Now recalling that the minor 𝐴 three, one is the matrix 𝐴 without row three and column one, then our first term is negative six times the determinant of the matrix with elements 𝑐 minus seven π‘Ž, π‘Ž minus seven 𝑏, seven π‘Ž, and seven 𝑏. Similarly, the minor 𝐴 three, two is obtained by eliminating row three and column two. Our second term is therefore six times the determinant of the two-by-two matrix with elements 𝑏 minus eight 𝑐, π‘Ž minus seven 𝑏, eight 𝑐, and seven 𝑏. And similarly, we find our third term negative six multiplied by the determinant of the two-by-two matrix with elements 𝑏 minus eight 𝑐, 𝑐 minus seven π‘Ž, eight 𝑐, and seven π‘Ž.

Now making some room, now to find the determinant of our three-by-three matrix, we need to find the determinants of the three two-by-two matrices. And remember that for the two-by-two matrix with elements π‘Ž, 𝑏, 𝑐, and 𝑑, the determinant of the matrix is π‘Žπ‘‘ minus 𝑏𝑐. Applying this to our first term, π‘Žπ‘‘ is 𝑐 minus seven π‘Ž multiplied by seven 𝑏 and 𝑏𝑐 is π‘Ž minus seven 𝑏 multiplied by seven π‘Ž. And then to our second term, π‘Žπ‘‘ is 𝑏 minus eight 𝑐 times seven 𝑏. And 𝑏𝑐 is π‘Ž minus seven 𝑏 multiplied by eight 𝑐. And similarly, for our third term, we have 𝑏 minus eight 𝑐 multiplied by seven π‘Ž minus 𝑐 minus seven π‘Ž multiplied by eight 𝑐.

Now, let’s expand each of our parentheses and see if we can simplify things a little. Distributing inside the parentheses of our first term, we have negative six multiplied by seven 𝑏𝑐 minus 49π‘Žπ‘ minus seven π‘Ž squared plus 49π‘Žπ‘ and similarly for our second and third terms. In our first term, we have negative 49π‘Žπ‘ and plus 49π‘Žπ‘, and that’s equal to zero. Similarly, in our second term, we have 56𝑏𝑐 and negative 56𝑏𝑐, and in our third term, 56π‘Žπ‘ and negative 56π‘Žπ‘. So now rewriting, we have negative six multiplied by seven 𝑏𝑐 minus seven π‘Ž squared plus six multiplied by seven 𝑏 squared minus eight π‘Žπ‘ minus six times seven π‘Žπ‘ minus eight 𝑐 squared.

So now we’re getting a little closer to a possible solution. Examining the possible solutions (A), (B), (C), and (D), we see that all four contain the expression π‘Ž minus 𝑐, similarly, the expression seven 𝑏 minus eight 𝑐 and π‘Ž minus 𝑏 squared. So let’s see if we can find these expressions in our determinant.

Let’s consider first the expression π‘Ž minus 𝑏 squared. Distributing the parentheses gives us π‘Ž squared minus two π‘Žπ‘ plus 𝑏 squared. In our determinant, π‘Ž squared appears, 𝑏 squared appears, and π‘Žπ‘ appears. And in fact, we have 42π‘Ž squared plus 42𝑏 squared minus 42π‘Žπ‘, and this is almost the same as the expansion of π‘Ž minus 𝑏 squared. A difference is that we have one more instance of π‘Žπ‘. So in fact, the expression inside our parentheses is π‘Ž minus 𝑏 all squared plus π‘Žπ‘. This means that our three terms correspond to 42 multiplied by π‘Ž minus 𝑏 squared plus π‘Žπ‘. And we can rewrite this as 42 π‘Ž minus 𝑏 squared plus 42π‘Žπ‘.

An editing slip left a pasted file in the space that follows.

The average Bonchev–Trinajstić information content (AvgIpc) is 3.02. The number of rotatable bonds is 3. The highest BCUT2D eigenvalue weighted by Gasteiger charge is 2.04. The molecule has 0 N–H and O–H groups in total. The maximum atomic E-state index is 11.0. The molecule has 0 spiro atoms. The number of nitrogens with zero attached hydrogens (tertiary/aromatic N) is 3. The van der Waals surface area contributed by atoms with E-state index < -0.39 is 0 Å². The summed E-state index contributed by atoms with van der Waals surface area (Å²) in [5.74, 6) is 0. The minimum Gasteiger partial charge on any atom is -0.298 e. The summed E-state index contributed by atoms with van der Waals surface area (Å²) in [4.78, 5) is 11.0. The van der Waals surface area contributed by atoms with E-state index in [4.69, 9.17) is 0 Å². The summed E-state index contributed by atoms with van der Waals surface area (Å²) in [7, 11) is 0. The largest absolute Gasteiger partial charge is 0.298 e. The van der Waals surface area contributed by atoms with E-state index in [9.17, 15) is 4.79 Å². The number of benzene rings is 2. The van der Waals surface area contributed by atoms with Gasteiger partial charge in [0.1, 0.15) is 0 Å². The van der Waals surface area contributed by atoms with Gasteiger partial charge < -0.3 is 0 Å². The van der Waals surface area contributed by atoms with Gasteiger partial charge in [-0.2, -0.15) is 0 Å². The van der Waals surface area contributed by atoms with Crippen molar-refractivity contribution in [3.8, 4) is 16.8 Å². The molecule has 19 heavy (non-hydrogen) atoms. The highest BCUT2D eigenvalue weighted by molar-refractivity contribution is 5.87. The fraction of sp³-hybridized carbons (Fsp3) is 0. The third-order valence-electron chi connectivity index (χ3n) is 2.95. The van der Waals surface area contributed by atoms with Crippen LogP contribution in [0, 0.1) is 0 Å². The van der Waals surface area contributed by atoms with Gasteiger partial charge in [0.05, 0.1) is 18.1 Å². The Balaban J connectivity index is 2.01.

So now if we rearrange our determinant, we have our 42 π‘Ž minus 𝑏 squared at the beginning plus six times seven π‘Žπ‘, that’s 42π‘Žπ‘, minus six times seven 𝑏𝑐, which is the same as six times negative seven 𝑏𝑐, plus six times negative eight π‘Žπ‘ minus six times negative eight 𝑐 squared. So we have 42 times π‘Ž minus 𝑏 squared plus six multiplied by seven π‘Žπ‘ minus seven 𝑏𝑐 minus eight π‘Žπ‘ plus eight 𝑐 squared.

We’ve covered the π‘Ž minus 𝑏 squared term in each of the possible solutions. So now let’s see if we can find an π‘Ž minus 𝑐. If we look at our term seven π‘Žπ‘ minus seven 𝑏𝑐, we have a common factor of seven 𝑏. Similarly, negative eight π‘Žπ‘ plus eight 𝑐 squared is actually negative eight 𝑐 multiplied by π‘Ž minus 𝑐. So we have a common factor of negative eight 𝑐. And now we have a common factor of π‘Ž minus 𝑐. And so we have π‘Ž minus 𝑐 multiplied by seven 𝑏 minus eight 𝑐. So not forgetting the six, our determinant is then six multiplied by π‘Ž minus 𝑐 times seven 𝑏 minus eight 𝑐 plus 42 multiplied by π‘Ž minus 𝑏 all squared. This corresponds to option (A), so option (A) is equal to the determinant given.